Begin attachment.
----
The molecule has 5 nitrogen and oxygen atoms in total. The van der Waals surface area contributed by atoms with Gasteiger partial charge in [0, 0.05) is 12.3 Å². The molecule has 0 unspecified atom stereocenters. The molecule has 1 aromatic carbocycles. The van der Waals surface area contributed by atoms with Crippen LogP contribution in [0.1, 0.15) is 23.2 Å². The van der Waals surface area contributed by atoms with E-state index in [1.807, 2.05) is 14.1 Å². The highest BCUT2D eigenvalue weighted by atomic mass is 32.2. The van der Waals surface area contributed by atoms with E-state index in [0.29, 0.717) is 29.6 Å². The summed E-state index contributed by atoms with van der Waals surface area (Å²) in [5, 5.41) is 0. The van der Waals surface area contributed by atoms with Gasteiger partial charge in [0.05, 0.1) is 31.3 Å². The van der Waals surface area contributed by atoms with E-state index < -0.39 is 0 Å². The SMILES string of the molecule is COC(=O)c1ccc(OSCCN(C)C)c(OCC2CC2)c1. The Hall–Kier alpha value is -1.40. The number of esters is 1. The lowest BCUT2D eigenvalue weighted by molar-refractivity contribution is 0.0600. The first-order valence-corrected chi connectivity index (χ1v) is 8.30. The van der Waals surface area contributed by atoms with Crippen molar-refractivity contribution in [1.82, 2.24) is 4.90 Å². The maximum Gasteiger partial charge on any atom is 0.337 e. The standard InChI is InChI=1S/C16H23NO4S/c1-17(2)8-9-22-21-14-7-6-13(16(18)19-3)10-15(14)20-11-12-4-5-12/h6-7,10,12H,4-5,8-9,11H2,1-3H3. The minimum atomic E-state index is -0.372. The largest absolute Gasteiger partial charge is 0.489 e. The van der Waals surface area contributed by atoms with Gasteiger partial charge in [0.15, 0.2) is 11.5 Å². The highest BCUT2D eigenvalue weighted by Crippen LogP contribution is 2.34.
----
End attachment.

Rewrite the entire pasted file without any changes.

The molecule has 5 nitrogen and oxygen atoms in total. The van der Waals surface area contributed by atoms with Gasteiger partial charge in [0, 0.05) is 12.3 Å². The molecule has 0 unspecified atom stereocenters. The molecule has 1 aromatic carbocycles. The van der Waals surface area contributed by atoms with Crippen LogP contribution in [0.1, 0.15) is 23.2 Å². The van der Waals surface area contributed by atoms with E-state index in [1.807, 2.05) is 14.1 Å². The highest BCUT2D eigenvalue weighted by atomic mass is 32.2. The van der Waals surface area contributed by atoms with E-state index in [0.29, 0.717) is 29.6 Å². The summed E-state index contributed by atoms with van der Waals surface area (Å²) in [5, 5.41) is 0. The van der Waals surface area contributed by atoms with Gasteiger partial charge in [0.05, 0.1) is 31.3 Å². The van der Waals surface area contributed by atoms with E-state index < -0.39 is 0 Å². The SMILES string of the molecule is COC(=O)c1ccc(OSCCN(C)C)c(OCC2CC2)c1. The Hall–Kier alpha value is -1.40. The number of esters is 1. The lowest BCUT2D eigenvalue weighted by molar-refractivity contribution is 0.0600. The first-order valence-corrected chi connectivity index (χ1v) is 8.30. The van der Waals surface area contributed by atoms with Crippen molar-refractivity contribution in [1.82, 2.24) is 4.90 Å². The maximum Gasteiger partial charge on any atom is 0.337 e. The standard InChI is InChI=1S/C16H23NO4S/c1-17(2)8-9-22-21-14-7-6-13(16(18)19-3)10-15(14)20-11-12-4-5-12/h6-7,10,12H,4-5,8-9,11H2,1-3H3. The minimum atomic E-state index is -0.372. The largest absolute Gasteiger partial charge is 0.489 e. The van der Waals surface area contributed by atoms with Gasteiger partial charge in [0.15, 0.2) is 11.5 Å². The highest BCUT2D eigenvalue weighted by Crippen LogP contribution is 2.34.